I think The New York Time’s hit the nail on the head when they called Lisa Lampanelli an “equal opportunity offender”. Lisa is most notably known for her work on the Comedy Central Roasts and her appearances on The Howard Stern show. Oh my gosh, did I just say Howard Stern!? If you’re on this site and reading this feature then I’m assuming you have at least somewhat of an open mind…good for you, give yourself a little pat.
The thing I love about Lisa Lampanelli is that she genuinely does have a good heart and at the same time, has an honest gift for helping people to stop taking themselves so goddamn seriously. Well either that or to infuriate them into a fist wagging frenzy. I hope in your case it’s not the latter, because in this day, and age, if we can’t laugh at ourselves, what the hell can we laugh at? The following interview was conducted on 11/2/10.>
The Lisa Lampanelli Interview
TIS: So first of all, congratulations are in order regarding your recent marriage to Jimmy Cannizzaro. How is the married life treating you?
LL: It’s great. There’s not really any change. Actually, that’s not entirely true. Are you, or have you ever been married?
TIS: Never married, but currently engaged.
LL: Ok, well you’ll see. There’s this weird thing that takes place, where you just feel more comfortable, it’s odd. It’s not like we’re “stuck together” but more like we’re really in it together now. It’s like I like him more now. I really liked him anyways because he’s a funny and cool guy to hang out with, but now it’s like, ok, alright, we live in the same place together, and as long as I get my two hours of alone time, I won’t murder him. It’s really kind of nice.
TIS: So I have to ask what those two hours of free time generally consist of?
LL: I watch my TV shows that even he’s not gay enough to watch. He’s a trooper though, he watches all the Housewives shows & Project Runway, but there are two shows that are just too gay for him, and those are Dancing With The Stars, and Millionaire Matchmaker. He hates Millionaire Matchmaker so much that his stomach genuinely hurts. So when he’s out, I’ll watch my really, really super gay shows and I’ll talk on the phone with my super gay friends, so basically while he’s out it’s gay, gay, gay.
TIS: Sounds super. How did you make the transition from working as a journalist for magazines like Hit Parader & Rolling Stone to becoming one of the most notorious comics of our time?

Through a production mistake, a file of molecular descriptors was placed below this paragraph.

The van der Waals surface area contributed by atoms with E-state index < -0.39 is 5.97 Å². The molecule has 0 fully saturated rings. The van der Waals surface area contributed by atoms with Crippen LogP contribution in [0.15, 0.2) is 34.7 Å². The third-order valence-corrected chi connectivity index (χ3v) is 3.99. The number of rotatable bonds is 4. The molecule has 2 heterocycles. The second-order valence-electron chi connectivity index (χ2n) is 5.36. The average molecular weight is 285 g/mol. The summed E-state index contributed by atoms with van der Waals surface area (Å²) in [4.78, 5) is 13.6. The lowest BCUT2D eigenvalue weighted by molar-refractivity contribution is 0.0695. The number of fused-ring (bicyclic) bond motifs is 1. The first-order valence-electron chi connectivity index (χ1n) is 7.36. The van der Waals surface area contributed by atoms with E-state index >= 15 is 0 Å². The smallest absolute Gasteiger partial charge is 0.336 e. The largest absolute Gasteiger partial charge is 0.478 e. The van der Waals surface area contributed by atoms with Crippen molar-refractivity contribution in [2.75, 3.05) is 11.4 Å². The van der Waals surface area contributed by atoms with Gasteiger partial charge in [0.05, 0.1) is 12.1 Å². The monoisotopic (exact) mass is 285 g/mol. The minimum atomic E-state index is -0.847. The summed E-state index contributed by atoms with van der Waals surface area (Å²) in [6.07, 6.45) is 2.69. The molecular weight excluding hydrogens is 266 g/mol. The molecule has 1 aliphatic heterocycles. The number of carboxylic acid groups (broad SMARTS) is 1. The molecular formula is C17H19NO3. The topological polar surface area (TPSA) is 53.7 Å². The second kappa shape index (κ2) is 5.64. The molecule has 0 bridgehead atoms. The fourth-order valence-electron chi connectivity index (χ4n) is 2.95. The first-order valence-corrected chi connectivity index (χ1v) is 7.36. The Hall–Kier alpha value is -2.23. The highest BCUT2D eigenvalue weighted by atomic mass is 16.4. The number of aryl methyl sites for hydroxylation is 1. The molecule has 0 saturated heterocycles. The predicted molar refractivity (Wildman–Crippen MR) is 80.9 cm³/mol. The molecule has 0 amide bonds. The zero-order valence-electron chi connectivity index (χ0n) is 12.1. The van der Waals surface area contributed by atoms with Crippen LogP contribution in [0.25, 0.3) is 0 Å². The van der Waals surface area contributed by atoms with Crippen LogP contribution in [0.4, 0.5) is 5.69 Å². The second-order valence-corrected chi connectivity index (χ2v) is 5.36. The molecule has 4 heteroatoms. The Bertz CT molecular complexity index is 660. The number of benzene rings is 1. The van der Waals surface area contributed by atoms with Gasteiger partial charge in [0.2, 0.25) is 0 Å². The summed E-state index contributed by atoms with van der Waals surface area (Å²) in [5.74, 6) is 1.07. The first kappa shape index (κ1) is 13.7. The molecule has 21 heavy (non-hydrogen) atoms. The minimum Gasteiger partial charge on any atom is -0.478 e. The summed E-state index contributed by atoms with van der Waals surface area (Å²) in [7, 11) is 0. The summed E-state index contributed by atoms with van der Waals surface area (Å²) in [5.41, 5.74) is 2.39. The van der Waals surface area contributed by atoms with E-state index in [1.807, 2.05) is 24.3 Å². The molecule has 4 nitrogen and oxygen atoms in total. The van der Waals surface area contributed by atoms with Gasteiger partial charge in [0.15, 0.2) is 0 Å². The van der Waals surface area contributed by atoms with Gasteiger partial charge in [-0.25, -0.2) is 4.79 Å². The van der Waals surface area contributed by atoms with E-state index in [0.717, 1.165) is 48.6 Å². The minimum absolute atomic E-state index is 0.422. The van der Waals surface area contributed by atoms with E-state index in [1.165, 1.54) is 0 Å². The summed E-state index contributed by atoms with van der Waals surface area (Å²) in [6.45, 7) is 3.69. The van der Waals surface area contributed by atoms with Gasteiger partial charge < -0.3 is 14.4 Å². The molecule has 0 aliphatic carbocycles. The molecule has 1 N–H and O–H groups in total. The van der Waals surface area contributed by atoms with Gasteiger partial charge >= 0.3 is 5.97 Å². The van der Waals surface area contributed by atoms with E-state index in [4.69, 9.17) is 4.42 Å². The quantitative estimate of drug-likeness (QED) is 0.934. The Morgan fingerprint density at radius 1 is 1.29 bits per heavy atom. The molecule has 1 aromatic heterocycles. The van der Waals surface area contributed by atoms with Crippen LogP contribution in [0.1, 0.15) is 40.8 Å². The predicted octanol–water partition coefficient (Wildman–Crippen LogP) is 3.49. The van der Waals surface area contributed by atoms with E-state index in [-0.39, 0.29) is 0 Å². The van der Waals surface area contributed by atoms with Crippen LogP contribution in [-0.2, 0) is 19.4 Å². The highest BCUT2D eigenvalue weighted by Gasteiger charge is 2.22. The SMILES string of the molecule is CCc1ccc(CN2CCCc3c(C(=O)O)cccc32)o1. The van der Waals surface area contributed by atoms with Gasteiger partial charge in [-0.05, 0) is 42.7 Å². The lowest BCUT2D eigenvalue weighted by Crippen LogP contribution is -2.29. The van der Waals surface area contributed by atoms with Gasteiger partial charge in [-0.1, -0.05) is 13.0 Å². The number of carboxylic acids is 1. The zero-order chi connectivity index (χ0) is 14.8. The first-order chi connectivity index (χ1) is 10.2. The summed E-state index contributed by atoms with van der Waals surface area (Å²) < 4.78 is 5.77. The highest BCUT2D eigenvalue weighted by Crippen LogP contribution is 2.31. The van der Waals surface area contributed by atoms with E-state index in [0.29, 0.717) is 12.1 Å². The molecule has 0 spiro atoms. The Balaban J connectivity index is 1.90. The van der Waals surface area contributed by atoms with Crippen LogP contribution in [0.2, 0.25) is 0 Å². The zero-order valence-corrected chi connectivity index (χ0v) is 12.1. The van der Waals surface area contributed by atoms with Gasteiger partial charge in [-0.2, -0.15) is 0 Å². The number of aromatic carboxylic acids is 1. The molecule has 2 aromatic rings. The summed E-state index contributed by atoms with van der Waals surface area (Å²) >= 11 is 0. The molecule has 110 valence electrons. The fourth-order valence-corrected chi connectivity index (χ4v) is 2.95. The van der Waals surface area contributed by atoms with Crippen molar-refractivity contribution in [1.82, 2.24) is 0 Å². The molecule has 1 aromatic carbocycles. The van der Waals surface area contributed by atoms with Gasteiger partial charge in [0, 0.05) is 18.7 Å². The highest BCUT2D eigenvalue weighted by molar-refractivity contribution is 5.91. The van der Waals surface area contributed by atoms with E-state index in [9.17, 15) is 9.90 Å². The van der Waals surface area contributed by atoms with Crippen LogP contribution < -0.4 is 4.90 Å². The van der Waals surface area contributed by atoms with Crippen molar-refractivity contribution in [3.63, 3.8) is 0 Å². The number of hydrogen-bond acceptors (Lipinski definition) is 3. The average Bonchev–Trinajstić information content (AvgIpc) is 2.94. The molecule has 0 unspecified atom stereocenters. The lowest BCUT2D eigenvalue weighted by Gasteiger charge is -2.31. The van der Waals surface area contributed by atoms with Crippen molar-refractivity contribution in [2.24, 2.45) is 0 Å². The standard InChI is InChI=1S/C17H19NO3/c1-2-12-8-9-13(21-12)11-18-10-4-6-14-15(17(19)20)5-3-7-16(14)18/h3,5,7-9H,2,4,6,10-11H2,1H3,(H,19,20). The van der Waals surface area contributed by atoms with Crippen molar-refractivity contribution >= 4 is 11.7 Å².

LL: Well I guess I always knew I should do it, but back then, I didn’t have a manual on how to stand on stage and say the “C” word. So I actually took some time and became a DJ so I could become more comfortable behind a microphone. Then one day, in CT actually, I saw an add in a paper which said a guy by the name of Michael Jackson (his real name) was doing a comedy class. So I went and we talked about stand up and what our first five minute set would be about etc. At the end, he did an open mic and I did really well and was so conceited, that the next day I called in sick. I was like “Guess what A-hole publishing company, I’m going to be a star”. I really did think though, after that one time, it really was meant to be, that it was going to happen. I initially thought I would be the $1,000 a week headliner at a club, which was fine. But honestly never thought I’d be on TV, or on Howard Stern etc. I think about now and it’s still pretty unbelievable.
TIS: It’s seriously awesome that you had the courage to do that.
LL: Aw, thank you.
TIS: So you’re known as the “Loveable Queen of Mean”. I’m impressed that you have “loveable” & “mean” in the same title. What’s the story behind that?
LL: Well it was completely deliberate. When I saw Rickles for the first time they called him Mr. Warmth, which I thought was the greatest, because it’s so true. You can’t do this type of comedy without being a really warm person, so you can get away with what you’re saying. I really thought that captured it, so I was talking my people and said I wanted to be the “queen of mean” because I’m an insult comic, but that loveable needs to be in there too. So they said to just put it out there, “comedies lovable queen of mean”, which implies that yeah, I say those jokes, but clearly mean no harm to anyone. The only time I mean something, or you’ll see me get angry, is when I’m heckled or somebody is being an asshole in the audience, but other than that, there’s never any bad intention behind it.